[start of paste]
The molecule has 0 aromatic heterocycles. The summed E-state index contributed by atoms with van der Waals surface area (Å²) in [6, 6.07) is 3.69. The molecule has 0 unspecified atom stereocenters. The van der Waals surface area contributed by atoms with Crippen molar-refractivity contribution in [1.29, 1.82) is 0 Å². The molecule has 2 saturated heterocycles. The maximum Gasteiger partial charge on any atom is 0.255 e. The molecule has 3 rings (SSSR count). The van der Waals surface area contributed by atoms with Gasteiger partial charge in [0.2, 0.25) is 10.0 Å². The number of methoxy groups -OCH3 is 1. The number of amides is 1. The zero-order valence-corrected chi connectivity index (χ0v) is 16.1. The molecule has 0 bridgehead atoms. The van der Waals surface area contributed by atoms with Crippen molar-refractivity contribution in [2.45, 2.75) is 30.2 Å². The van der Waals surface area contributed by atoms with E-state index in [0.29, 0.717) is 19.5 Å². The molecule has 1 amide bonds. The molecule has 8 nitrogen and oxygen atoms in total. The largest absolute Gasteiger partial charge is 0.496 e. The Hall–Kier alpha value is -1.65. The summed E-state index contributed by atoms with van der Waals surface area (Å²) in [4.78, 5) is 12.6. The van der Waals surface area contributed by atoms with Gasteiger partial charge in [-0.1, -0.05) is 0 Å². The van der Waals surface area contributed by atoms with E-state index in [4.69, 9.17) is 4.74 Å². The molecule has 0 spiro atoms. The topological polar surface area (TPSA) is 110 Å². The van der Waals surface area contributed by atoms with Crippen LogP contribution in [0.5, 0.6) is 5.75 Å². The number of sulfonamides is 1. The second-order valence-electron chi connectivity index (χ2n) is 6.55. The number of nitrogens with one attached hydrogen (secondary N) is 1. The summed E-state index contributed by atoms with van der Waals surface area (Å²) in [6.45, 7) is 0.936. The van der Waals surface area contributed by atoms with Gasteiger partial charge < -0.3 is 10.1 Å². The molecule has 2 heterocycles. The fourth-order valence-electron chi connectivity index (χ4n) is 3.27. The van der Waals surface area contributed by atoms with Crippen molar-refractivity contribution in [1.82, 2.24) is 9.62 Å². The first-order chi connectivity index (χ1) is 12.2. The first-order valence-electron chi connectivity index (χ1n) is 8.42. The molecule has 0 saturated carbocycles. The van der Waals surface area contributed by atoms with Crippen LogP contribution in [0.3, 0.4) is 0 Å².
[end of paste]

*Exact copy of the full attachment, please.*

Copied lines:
The molecule has 0 aromatic heterocycles. The summed E-state index contributed by atoms with van der Waals surface area (Å²) in [6, 6.07) is 3.69. The molecule has 0 unspecified atom stereocenters. The van der Waals surface area contributed by atoms with Crippen molar-refractivity contribution in [1.29, 1.82) is 0 Å². The molecule has 2 saturated heterocycles. The maximum Gasteiger partial charge on any atom is 0.255 e. The molecule has 3 rings (SSSR count). The van der Waals surface area contributed by atoms with Gasteiger partial charge in [0.2, 0.25) is 10.0 Å². The number of methoxy groups -OCH3 is 1. The number of amides is 1. The zero-order valence-corrected chi connectivity index (χ0v) is 16.1. The molecule has 0 bridgehead atoms. The van der Waals surface area contributed by atoms with Crippen molar-refractivity contribution in [2.45, 2.75) is 30.2 Å². The van der Waals surface area contributed by atoms with E-state index in [0.29, 0.717) is 19.5 Å². The molecule has 1 amide bonds. The molecule has 8 nitrogen and oxygen atoms in total. The largest absolute Gasteiger partial charge is 0.496 e. The Hall–Kier alpha value is -1.65. The summed E-state index contributed by atoms with van der Waals surface area (Å²) in [4.78, 5) is 12.6. The van der Waals surface area contributed by atoms with Gasteiger partial charge in [-0.1, -0.05) is 0 Å². The van der Waals surface area contributed by atoms with E-state index in [4.69, 9.17) is 4.74 Å². The molecule has 0 spiro atoms. The topological polar surface area (TPSA) is 110 Å². The van der Waals surface area contributed by atoms with Crippen LogP contribution in [0.5, 0.6) is 5.75 Å². The number of sulfonamides is 1. The second-order valence-electron chi connectivity index (χ2n) is 6.55. The number of nitrogens with one attached hydrogen (secondary N) is 1. The summed E-state index contributed by atoms with van der Waals surface area (Å²) in [6.45, 7) is 0.936. The van der Waals surface area contributed by atoms with Gasteiger partial charge < -0.3 is 10.1 Å². The molecule has 2 heterocycles. The fourth-order valence-electron chi connectivity index (χ4n) is 3.27. The van der Waals surface area contributed by atoms with Crippen molar-refractivity contribution in [1.82, 2.24) is 9.62 Å². The first-order chi connectivity index (χ1) is 12.2. The first-order valence-electron chi connectivity index (χ1n) is 8.42. The molecule has 0 saturated carbocycles. The van der Waals surface area contributed by atoms with Crippen LogP contribution in [0.3, 0.4) is 0 Å².